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Visitor chunhang
Visitor
5,833 Views
Registered: ‎12-02-2008

Fanout problem of Virtex 5

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I found that the default fanout value for Virtex 5 is very large (100000 as mentioned in XST document) which is quite different from other FPGA series.

In my design (using Virtex 5), I've tried to set the fanout value to a small number (say, 32) and a large number (10000), the P&R timing result is quite different. For the one I've used the large fanout value, ther performance is better than using the smaller value about 5~10% which is in contrary with the ASIC behaviour.

I would like to ask any reason behind that? Thx all.

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Xilinx Employee
Xilinx Employee
6,947 Views
Registered: ‎01-03-2008

Re: Fanout problem of Virtex 5

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Modern FPGA architectures are "fully buffered" as Austin pointed out earlier in this thread.  What this means is that at every connection there is a buffer to drive the next segment.  Having these buffers present means that only the individual segments act like a RC delay instead of the entire net acting as RC that you are familiar with in your previous ASIC experience.

 

When you reduce the fanout limit in a FPGA, you are inserting LUTs in the net instead.  Routing through a LUT component adding delay and reduces the performance.  In addition to this component delay, there is no guarantee that synthesis made the right choice about where to split the original high fanout net and the routing/placement connections may not longer be optimal.

 

 Leave the high fanout nets alone and let the tools and architecture do the work they were designed to do.

------Have you tried typing your question into Google? If not you should before posting.
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Teacher eilert
Teacher
5,817 Views
Registered: ‎08-14-2007

Re: Fanout problem of Virtex 5

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Hi,

did you actually create a net that feeds >1000 inputs and perform your test with it? 

Can happen for Clock Enable or Sync Reset nets in large designs, but unlikely elsewhere.

 

For nets with <100 Inputs the additionally created hardware may corrupt your results when you set the fanout to 32.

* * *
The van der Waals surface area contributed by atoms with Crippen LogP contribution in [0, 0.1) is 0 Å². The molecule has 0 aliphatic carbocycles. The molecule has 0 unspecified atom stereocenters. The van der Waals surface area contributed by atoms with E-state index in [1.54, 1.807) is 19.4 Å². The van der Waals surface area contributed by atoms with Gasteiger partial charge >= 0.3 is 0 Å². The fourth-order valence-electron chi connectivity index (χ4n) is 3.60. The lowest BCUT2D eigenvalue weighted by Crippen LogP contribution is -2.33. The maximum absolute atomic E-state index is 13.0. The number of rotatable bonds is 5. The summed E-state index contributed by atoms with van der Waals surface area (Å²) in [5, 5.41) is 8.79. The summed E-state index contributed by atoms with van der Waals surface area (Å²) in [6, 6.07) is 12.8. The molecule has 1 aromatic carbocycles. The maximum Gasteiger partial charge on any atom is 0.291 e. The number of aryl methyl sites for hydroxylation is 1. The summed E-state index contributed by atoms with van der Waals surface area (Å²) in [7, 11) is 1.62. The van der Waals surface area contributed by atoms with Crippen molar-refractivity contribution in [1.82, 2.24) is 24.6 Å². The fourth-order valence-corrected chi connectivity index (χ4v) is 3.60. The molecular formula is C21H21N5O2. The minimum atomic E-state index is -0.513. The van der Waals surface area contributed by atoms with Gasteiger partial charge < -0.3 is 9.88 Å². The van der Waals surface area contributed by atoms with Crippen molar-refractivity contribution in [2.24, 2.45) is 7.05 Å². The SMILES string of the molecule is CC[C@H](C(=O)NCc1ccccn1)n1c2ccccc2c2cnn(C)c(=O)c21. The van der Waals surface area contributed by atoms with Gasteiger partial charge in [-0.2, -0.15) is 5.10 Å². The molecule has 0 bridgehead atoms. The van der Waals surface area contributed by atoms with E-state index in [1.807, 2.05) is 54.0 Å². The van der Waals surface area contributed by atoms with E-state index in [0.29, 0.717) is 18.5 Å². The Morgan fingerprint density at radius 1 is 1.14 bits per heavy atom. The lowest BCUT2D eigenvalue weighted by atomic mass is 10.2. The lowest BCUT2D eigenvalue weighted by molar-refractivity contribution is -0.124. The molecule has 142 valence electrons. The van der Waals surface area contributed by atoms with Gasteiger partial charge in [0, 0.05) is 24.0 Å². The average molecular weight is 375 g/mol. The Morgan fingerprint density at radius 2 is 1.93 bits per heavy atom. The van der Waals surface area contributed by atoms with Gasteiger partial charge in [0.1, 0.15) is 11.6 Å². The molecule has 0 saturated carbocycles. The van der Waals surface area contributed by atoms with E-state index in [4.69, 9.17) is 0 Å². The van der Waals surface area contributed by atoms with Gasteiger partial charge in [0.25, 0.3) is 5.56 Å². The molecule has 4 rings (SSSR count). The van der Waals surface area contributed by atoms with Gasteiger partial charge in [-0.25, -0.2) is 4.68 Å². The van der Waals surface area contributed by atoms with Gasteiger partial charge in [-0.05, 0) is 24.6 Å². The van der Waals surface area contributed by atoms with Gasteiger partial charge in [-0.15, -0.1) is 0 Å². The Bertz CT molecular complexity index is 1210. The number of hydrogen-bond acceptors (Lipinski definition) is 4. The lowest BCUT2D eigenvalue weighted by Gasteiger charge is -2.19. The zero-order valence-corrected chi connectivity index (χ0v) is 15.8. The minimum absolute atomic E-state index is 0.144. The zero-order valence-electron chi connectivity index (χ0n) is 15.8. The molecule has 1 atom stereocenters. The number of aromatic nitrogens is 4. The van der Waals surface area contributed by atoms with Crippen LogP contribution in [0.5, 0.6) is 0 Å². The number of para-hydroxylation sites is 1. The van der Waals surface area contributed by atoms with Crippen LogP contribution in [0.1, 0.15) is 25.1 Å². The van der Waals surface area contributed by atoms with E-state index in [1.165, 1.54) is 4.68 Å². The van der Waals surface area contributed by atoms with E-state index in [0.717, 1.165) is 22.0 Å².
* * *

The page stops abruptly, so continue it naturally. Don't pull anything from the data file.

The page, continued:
And I think the same would happen in ASICs too. Theres always a tradeoff between the load of a hig fanout line and

the additional delays that come from additional hardware that's needed to keep the fanout low.

 

Give some details about your test approach and results   

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Scholar austin
Scholar
5,808 Views
Registered: ‎02-27-2008

Re: Fanout problem of Virtex 5

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ch,

 

Generally speaking, Virtex II onward, had fully buffered interconnect, so loading was irrelevant (did not affect performance strongly as in previous families).

 

Unless you are fighting a problem of a few 10's of picoseconds, I would not worry about loading at all.

 

 

Austin Lesea
Principal Engineer
Xilinx San Jose
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Visitor chunhang
Visitor
5,780 Views
Registered: ‎12-02-2008

Re: Fanout problem of Virtex 5

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eilert ,

    I think you've misunderstand my question. What I mean is by using one logic gate (or flop) to drive N logic. If I set fanout to 32 in XST and N > 32, the XST will add buffer(s) between the gates.

 

austin,

    I did think that there is some buffers in the switch box so that fanout is no longer the problem for the virtex5. But it can't explain my design's performance improvement. Actually, what I think is that, there are too many wires in my design, if I "manually" added some additional buffers to the high fanout wire, it will divided the high fanout wire into a smaller wire segments. Thus, the whole network's wire connection will increase and the design will become more congested. Is this a possible reason for that? (I can only prove this by checking out the "wire utilization ratio", however, which is not available from the tools)

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Xilinx Employee
Xilinx Employee
6,948 Views
Registered: ‎01-03-2008

Re: Fanout problem of Virtex 5

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Modern FPGA architectures are "fully buffered" as Austin pointed out earlier in this thread.  What this means is that at every connection there is a buffer to drive the next segment.  Having these buffers present means that only the individual segments act like a RC delay instead of the entire net acting as RC that you are familiar with in your previous ASIC experience.

 

When you reduce the fanout limit in a FPGA, you are inserting LUTs in the net instead.  Routing through a LUT component adding delay and reduces the performance.  In addition to this component delay, there is no guarantee that synthesis made the right choice about where to split the original high fanout net and the routing/placement connections may not longer be optimal.

 

 Leave the high fanout nets alone and let the tools and architecture do the work they were designed to do.

------Have you tried typing your question into Google? If not you should before posting.
Too many results? Try adding site:www.xilinx.com

View solution in original post

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